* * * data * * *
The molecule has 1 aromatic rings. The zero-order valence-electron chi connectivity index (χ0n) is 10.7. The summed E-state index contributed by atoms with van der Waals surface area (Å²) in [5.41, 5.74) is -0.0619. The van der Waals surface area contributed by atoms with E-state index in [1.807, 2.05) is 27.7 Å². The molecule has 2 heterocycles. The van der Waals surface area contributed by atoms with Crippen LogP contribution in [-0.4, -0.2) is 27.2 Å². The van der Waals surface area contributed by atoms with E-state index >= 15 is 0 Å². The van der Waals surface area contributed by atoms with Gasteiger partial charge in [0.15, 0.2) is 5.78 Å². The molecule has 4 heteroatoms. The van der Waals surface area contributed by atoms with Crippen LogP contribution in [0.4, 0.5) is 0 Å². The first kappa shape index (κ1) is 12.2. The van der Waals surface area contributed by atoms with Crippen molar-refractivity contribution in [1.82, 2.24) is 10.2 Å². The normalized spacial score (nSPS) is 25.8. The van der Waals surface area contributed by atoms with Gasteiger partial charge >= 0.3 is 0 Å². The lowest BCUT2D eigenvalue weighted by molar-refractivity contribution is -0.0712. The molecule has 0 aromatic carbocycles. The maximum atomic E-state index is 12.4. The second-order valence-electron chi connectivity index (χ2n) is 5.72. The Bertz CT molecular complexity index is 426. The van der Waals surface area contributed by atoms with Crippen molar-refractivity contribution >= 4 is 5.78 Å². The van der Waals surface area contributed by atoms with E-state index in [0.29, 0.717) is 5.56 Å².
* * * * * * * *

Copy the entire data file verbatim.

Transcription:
The molecule has 1 aromatic rings. The zero-order valence-electron chi connectivity index (χ0n) is 10.7. The summed E-state index contributed by atoms with van der Waals surface area (Å²) in [5.41, 5.74) is -0.0619. The van der Waals surface area contributed by atoms with E-state index in [1.807, 2.05) is 27.7 Å². The molecule has 2 heterocycles. The van der Waals surface area contributed by atoms with Crippen LogP contribution in [-0.4, -0.2) is 27.2 Å². The van der Waals surface area contributed by atoms with E-state index >= 15 is 0 Å². The van der Waals surface area contributed by atoms with Gasteiger partial charge in [0.15, 0.2) is 5.78 Å². The molecule has 4 heteroatoms. The van der Waals surface area contributed by atoms with Crippen LogP contribution in [0.4, 0.5) is 0 Å². The first kappa shape index (κ1) is 12.2. The van der Waals surface area contributed by atoms with Crippen molar-refractivity contribution in [1.82, 2.24) is 10.2 Å². The normalized spacial score (nSPS) is 25.8. The van der Waals surface area contributed by atoms with Gasteiger partial charge >= 0.3 is 0 Å². The lowest BCUT2D eigenvalue weighted by molar-refractivity contribution is -0.0712. The molecule has 0 aromatic carbocycles. The maximum atomic E-state index is 12.4. The second-order valence-electron chi connectivity index (χ2n) is 5.72. The Bertz CT molecular complexity index is 426. The van der Waals surface area contributed by atoms with Crippen molar-refractivity contribution >= 4 is 5.78 Å². The van der Waals surface area contributed by atoms with E-state index in [0.29, 0.717) is 5.56 Å².